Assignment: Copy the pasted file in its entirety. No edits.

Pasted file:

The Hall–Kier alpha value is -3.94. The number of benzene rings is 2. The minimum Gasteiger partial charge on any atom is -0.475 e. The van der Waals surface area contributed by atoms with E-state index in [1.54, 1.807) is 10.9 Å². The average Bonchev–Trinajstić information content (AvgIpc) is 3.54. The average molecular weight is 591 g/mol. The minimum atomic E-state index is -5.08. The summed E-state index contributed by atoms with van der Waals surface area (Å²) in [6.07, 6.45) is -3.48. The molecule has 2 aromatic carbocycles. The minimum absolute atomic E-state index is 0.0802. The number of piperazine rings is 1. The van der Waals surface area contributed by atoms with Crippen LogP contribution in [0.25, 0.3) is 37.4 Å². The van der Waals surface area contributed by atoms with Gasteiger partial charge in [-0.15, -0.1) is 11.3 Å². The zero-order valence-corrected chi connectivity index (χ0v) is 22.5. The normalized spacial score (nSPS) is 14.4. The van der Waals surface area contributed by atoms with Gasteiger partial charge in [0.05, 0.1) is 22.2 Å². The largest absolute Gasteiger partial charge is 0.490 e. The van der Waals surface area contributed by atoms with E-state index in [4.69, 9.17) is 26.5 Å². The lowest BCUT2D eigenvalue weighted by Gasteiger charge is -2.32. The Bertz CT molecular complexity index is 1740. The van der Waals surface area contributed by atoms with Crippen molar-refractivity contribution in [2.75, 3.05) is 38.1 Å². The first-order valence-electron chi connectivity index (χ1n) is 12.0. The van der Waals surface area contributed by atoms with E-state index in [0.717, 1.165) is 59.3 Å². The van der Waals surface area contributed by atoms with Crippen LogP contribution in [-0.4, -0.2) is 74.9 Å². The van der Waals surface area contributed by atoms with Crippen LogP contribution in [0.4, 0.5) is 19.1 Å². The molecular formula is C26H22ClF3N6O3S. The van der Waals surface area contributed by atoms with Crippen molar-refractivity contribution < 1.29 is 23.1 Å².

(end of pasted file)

The Hall–Kier alpha value is -3.94. The number of benzene rings is 2. The minimum Gasteiger partial charge on any atom is -0.475 e. The van der Waals surface area contributed by atoms with E-state index in [1.54, 1.807) is 10.9 Å². The average Bonchev–Trinajstić information content (AvgIpc) is 3.54. The average molecular weight is 591 g/mol. The minimum atomic E-state index is -5.08. The summed E-state index contributed by atoms with van der Waals surface area (Å²) in [6.07, 6.45) is -3.48. The molecule has 2 aromatic carbocycles. The minimum absolute atomic E-state index is 0.0802. The number of piperazine rings is 1. The van der Waals surface area contributed by atoms with Crippen LogP contribution in [0.25, 0.3) is 37.4 Å². The van der Waals surface area contributed by atoms with Gasteiger partial charge in [-0.15, -0.1) is 11.3 Å². The zero-order valence-corrected chi connectivity index (χ0v) is 22.5. The normalized spacial score (nSPS) is 14.4. The van der Waals surface area contributed by atoms with Gasteiger partial charge in [0.05, 0.1) is 22.2 Å². The largest absolute Gasteiger partial charge is 0.490 e. The van der Waals surface area contributed by atoms with E-state index in [4.69, 9.17) is 26.5 Å². The lowest BCUT2D eigenvalue weighted by Gasteiger charge is -2.32. The Bertz CT molecular complexity index is 1740. The van der Waals surface area contributed by atoms with Crippen molar-refractivity contribution in [2.75, 3.05) is 38.1 Å². The first-order valence-electron chi connectivity index (χ1n) is 12.0. The van der Waals surface area contributed by atoms with E-state index in [0.717, 1.165) is 59.3 Å². The van der Waals surface area contributed by atoms with Crippen LogP contribution in [-0.4, -0.2) is 74.9 Å². The van der Waals surface area contributed by atoms with Crippen LogP contribution in [0.4, 0.5) is 19.1 Å². The molecular formula is C26H22ClF3N6O3S. The van der Waals surface area contributed by atoms with Crippen molar-refractivity contribution < 1.29 is 23.1 Å².